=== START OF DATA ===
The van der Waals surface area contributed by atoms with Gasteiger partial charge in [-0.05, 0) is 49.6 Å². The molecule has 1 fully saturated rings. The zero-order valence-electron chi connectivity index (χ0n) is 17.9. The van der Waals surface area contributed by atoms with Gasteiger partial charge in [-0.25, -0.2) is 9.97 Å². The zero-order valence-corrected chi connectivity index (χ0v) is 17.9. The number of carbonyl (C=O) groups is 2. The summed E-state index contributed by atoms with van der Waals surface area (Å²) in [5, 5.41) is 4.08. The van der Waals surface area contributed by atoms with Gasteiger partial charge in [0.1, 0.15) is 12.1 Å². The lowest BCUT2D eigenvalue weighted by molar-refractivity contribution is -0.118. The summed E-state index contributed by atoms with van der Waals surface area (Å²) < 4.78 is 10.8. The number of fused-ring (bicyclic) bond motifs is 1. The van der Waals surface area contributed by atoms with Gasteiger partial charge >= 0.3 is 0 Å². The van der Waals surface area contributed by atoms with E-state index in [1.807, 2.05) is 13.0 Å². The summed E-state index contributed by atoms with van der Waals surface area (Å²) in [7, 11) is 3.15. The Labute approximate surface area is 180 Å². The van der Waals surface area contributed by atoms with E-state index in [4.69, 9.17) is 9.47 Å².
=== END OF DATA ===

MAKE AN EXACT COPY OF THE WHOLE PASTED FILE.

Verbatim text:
The van der Waals surface area contributed by atoms with Gasteiger partial charge in [-0.05, 0) is 49.6 Å². The molecule has 1 fully saturated rings. The zero-order valence-electron chi connectivity index (χ0n) is 17.9. The van der Waals surface area contributed by atoms with Gasteiger partial charge in [-0.25, -0.2) is 9.97 Å². The zero-order valence-corrected chi connectivity index (χ0v) is 17.9. The number of carbonyl (C=O) groups is 2. The summed E-state index contributed by atoms with van der Waals surface area (Å²) in [5, 5.41) is 4.08. The van der Waals surface area contributed by atoms with Gasteiger partial charge in [0.1, 0.15) is 12.1 Å². The lowest BCUT2D eigenvalue weighted by molar-refractivity contribution is -0.118. The summed E-state index contributed by atoms with van der Waals surface area (Å²) < 4.78 is 10.8. The number of fused-ring (bicyclic) bond motifs is 1. The van der Waals surface area contributed by atoms with Gasteiger partial charge >= 0.3 is 0 Å². The van der Waals surface area contributed by atoms with E-state index in [1.807, 2.05) is 13.0 Å². The summed E-state index contributed by atoms with van der Waals surface area (Å²) in [7, 11) is 3.15. The Labute approximate surface area is 180 Å². The van der Waals surface area contributed by atoms with E-state index in [4.69, 9.17) is 9.47 Å².